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Basseterre, St. Kitts, October 01, 2018 (SKNIS): A talking pen that reads labels, text to speech and speech to text features on computers and smart devices, a printer that prints Braille, and specialized e-readers were among the technological devices that were introduced to visually impaired individuals and advocates in St. Kitts and Nevis, last Friday (September 28).
Information about these tools and similar devices for the hearing impaired were shared at a workshop for Persons with Disabilities (PWD) which formed part of activities for ICT (Information and Communications Technology) Week- St. Kitts and Nevis. The week-long event ran from September 24 to 28 at the St. Kitts Marriott Resort, while the PWD workshop was held at the National ICT Centre.
Director of Ade’s Place, Latoya Merchant, accompanied some of the enrolees to the session for the visually impaired. As listed on its official Facebook page, Ade’s Place is a non-profit day centre that provides training for differently abled people where they can achieve their full potential.
Ms. Merchant described the session as “quite informative”, noting that she was unaware of the range of devices that is available. The existing features on smart phones were particularly useful for Ms. Merchant and she promised to share the information with her staff members to expand their knowledge.
Some of the devices are quite expensive and Ms. Merchant expressed her desire that public and private institutions/organizations would be willing to partner with Ade’s Place to acquire the tools.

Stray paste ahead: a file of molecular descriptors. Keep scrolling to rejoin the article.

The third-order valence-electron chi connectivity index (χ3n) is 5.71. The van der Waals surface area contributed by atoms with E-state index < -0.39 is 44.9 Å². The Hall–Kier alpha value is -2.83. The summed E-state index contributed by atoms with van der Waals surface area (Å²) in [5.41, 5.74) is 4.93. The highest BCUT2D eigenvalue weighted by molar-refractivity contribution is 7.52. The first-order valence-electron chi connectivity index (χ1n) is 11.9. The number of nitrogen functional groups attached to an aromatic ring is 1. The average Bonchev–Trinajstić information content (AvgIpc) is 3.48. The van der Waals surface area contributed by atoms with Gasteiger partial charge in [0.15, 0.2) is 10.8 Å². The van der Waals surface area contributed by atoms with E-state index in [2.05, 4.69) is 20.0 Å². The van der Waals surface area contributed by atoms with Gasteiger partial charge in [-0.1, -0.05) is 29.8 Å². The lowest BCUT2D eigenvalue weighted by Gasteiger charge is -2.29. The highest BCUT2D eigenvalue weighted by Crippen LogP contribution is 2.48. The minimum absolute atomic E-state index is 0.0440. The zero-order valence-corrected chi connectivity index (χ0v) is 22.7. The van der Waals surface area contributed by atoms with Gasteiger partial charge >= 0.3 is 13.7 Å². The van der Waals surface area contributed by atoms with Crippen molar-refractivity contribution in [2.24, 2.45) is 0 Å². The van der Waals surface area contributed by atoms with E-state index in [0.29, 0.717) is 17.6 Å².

ICT Week- St. Kitts and Nevis was organised by the government of the twin-island Federation in collaboration with the Caribbean Telecommunications Union (CTU). Bernadette Lewis, Secretary General of the CTU, sat in on the session for the visually impaired.
“The CTU is committed to exposing as many people with disabilities to the tools that are available that could improve the quality of their lives and enable them to participate in a meaningful way in society,” Ms. Lewis stated. “There are tools that can help them reach their full potential and they must be given every opportunity to meet their full potential as citizens.”  
The secretary general added that she was impressed with the participants at the session.
“It was awesome. The children are bright, bursting with energy, intelligent,” Ms. Lewis expressed, adding that the questions they asked were very insightful. She encouraged individuals to not discriminate against PWDs as they have an important role to play in society.”    


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